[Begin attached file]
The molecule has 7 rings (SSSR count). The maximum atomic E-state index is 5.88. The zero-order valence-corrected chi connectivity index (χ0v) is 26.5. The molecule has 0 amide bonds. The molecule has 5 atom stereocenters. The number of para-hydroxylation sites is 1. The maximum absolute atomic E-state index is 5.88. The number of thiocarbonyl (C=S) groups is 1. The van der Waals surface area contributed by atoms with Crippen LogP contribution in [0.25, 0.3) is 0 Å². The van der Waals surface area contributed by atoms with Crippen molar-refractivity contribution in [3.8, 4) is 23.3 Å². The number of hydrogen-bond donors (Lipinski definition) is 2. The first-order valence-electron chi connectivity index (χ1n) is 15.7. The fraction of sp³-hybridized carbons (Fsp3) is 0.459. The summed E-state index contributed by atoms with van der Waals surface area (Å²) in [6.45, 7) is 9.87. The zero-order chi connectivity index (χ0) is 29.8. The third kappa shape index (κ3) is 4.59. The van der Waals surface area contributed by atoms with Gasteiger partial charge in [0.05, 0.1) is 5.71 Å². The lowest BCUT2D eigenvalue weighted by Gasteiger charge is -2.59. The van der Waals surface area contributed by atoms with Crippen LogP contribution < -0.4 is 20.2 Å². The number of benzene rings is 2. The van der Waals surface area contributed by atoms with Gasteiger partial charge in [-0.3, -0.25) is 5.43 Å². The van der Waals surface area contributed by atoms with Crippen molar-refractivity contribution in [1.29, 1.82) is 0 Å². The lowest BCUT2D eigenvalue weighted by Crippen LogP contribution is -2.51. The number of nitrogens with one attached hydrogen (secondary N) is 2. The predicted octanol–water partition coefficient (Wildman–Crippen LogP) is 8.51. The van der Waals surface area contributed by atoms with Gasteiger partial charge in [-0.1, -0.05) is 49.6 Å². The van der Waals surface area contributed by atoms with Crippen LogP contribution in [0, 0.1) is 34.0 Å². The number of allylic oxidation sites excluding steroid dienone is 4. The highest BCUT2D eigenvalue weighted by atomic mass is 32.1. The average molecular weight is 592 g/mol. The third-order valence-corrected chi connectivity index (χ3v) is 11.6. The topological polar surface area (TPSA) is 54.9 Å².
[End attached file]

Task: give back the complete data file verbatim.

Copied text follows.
The molecule has 7 rings (SSSR count). The maximum atomic E-state index is 5.88. The zero-order valence-corrected chi connectivity index (χ0v) is 26.5. The molecule has 0 amide bonds. The molecule has 5 atom stereocenters. The number of para-hydroxylation sites is 1. The maximum absolute atomic E-state index is 5.88. The number of thiocarbonyl (C=S) groups is 1. The van der Waals surface area contributed by atoms with Crippen LogP contribution in [0.25, 0.3) is 0 Å². The van der Waals surface area contributed by atoms with Crippen molar-refractivity contribution in [3.8, 4) is 23.3 Å². The number of hydrogen-bond donors (Lipinski definition) is 2. The first-order valence-electron chi connectivity index (χ1n) is 15.7. The fraction of sp³-hybridized carbons (Fsp3) is 0.459. The summed E-state index contributed by atoms with van der Waals surface area (Å²) in [6.45, 7) is 9.87. The zero-order chi connectivity index (χ0) is 29.8. The third kappa shape index (κ3) is 4.59. The van der Waals surface area contributed by atoms with Gasteiger partial charge in [0.05, 0.1) is 5.71 Å². The lowest BCUT2D eigenvalue weighted by Gasteiger charge is -2.59. The van der Waals surface area contributed by atoms with Crippen LogP contribution < -0.4 is 20.2 Å². The number of benzene rings is 2. The van der Waals surface area contributed by atoms with Gasteiger partial charge in [-0.3, -0.25) is 5.43 Å². The van der Waals surface area contributed by atoms with Crippen molar-refractivity contribution in [1.29, 1.82) is 0 Å². The lowest BCUT2D eigenvalue weighted by Crippen LogP contribution is -2.51. The number of nitrogens with one attached hydrogen (secondary N) is 2. The predicted octanol–water partition coefficient (Wildman–Crippen LogP) is 8.51. The van der Waals surface area contributed by atoms with Gasteiger partial charge in [-0.1, -0.05) is 49.6 Å². The van der Waals surface area contributed by atoms with Crippen LogP contribution in [0, 0.1) is 34.0 Å². The number of allylic oxidation sites excluding steroid dienone is 4. The highest BCUT2D eigenvalue weighted by atomic mass is 32.1. The average molecular weight is 592 g/mol. The third-order valence-corrected chi connectivity index (χ3v) is 11.6. The topological polar surface area (TPSA) is 54.9 Å².